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How Not To Save A Dime

On my first official day in France, I received a warm welcome from Cyril, Couchsurfing host extraordinaire, and his three adorable daughters in Carcassonne (each one a carbon copy of Madeline at different ages, with huge brown eyes and hair cut in a little French bob). Cyril and his girls were at a dance class when I arrived, so using a map that Cyril had emailed to me, I took an easy 30 minute stroll from the train station to reach his house, oohing and ahhing over every cafe, bakery and flower shop I passed along the way.

I only wish I spoke more French so that I could have connected more with his daughters, but with my limited vocabulary we barely made it past a few shy “bonjours”. After the girls were in bed, Cyril and I had coffee on his back deck, and he told me how he moved to Carcassonne from Paris and started his own marketing practice, a story he delivered in typical French style, with great animation and while chain smoking cigarettes.

The next day I ventured out to explore the old town and castle, which was absolutely dripping with juicy medieval history. The Languedoc region has historically played host to communities of religious dissent, not only to Protestants during the Reformation but earlier to the Cathars, a religious sect that the Catholic Church declared heretical. Although Cathars practiced all over Europe, in Languedoc in particular they developed a stronghold, building several beautiful castles and reaching majority status among the population of many communities.

In the early 13th Century, Pope Innocent III called for a full scale crusade against Cathars, and the castle in Carcassonne was the site of a dramatic battle between its Cathar community (who originally held the castle) and the Pope’s men (who eventually prevailed). After several days of siege, the Catholic forces took control of the castle, stripped the Cathars of their clothes, and forced them to flee Carcassonne in their breeches. Apparently the stories of Cathars being captured and tortured by Catholics, or their ruthless slaughter in the nearby town of Beziers, were not enough to persuade Cathars to back down, but the humiliation of being marched out of town in their undergarments was enough to cause the remaining Cathar strongholds to surrender after the fall of Carcassonne.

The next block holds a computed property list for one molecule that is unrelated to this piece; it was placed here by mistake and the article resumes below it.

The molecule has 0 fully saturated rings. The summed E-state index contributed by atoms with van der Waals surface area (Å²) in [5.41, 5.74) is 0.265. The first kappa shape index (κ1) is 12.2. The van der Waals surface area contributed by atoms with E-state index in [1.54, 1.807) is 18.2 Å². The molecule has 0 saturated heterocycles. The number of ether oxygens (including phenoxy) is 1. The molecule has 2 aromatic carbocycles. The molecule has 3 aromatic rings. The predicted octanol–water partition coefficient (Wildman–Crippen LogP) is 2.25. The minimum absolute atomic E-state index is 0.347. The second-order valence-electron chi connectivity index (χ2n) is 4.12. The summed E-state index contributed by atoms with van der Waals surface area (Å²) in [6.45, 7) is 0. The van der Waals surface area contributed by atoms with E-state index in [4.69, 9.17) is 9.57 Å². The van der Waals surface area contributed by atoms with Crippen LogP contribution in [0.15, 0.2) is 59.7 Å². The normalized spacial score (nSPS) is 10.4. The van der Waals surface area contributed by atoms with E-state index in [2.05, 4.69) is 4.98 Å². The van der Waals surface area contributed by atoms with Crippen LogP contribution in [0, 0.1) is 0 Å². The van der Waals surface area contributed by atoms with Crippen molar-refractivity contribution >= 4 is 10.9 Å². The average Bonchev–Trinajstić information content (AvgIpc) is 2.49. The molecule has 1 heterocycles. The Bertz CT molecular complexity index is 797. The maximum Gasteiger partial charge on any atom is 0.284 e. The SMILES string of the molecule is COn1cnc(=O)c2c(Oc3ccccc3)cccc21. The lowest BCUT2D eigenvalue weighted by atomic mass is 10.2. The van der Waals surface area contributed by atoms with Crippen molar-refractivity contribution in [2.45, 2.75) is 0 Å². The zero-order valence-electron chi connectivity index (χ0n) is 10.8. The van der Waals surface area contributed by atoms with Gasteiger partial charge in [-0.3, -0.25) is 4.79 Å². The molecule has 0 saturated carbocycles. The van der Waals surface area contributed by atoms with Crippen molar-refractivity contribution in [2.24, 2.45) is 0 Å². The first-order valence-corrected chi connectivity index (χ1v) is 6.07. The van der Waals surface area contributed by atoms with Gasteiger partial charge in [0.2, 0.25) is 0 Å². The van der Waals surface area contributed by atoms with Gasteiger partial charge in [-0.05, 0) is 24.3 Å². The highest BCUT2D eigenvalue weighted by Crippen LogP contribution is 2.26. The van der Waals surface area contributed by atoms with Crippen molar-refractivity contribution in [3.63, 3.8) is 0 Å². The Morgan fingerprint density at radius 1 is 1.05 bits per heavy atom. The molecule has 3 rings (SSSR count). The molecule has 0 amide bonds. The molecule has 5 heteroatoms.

Here are a few snapshots from the castle and town:

Carcassonne Cathedral from Castle Walls

Fairy Treasures Carcassonne

Cathar Cross

Carcassonne Stream

Yesterday I woke up early, and treated myself to that quintessential thing everyone must do at least once while in France: breakfast in a cafe, with fresh bread still warm from the oven. After breakfast and a small shopping spree for postcards, I hopped on the train to my next destination – Avignon.

I wish I could say I was as in love with the city of Avignon as I was with Carcassonne, but the city itself left me a bit underwhelmed.

Palais des Papes

I took a walk through the old town and visited the Pope’s Palace, but my favorite things about this day were much smaller in scale: for example, roaming through boutiques, sniffing lavender soap and pawing gorgeous table linens. At several moments I had to talk myself down from splurging on the fineries of Provence, reminding myself that I was on a backpacking trip and and that a shopping spree was not only out of my budget but logistically impractical at this point in my journey.

Another highlight of the day, walking along the banks of the River Rhône and capturing this priceless lucky shot of a duck’s backside: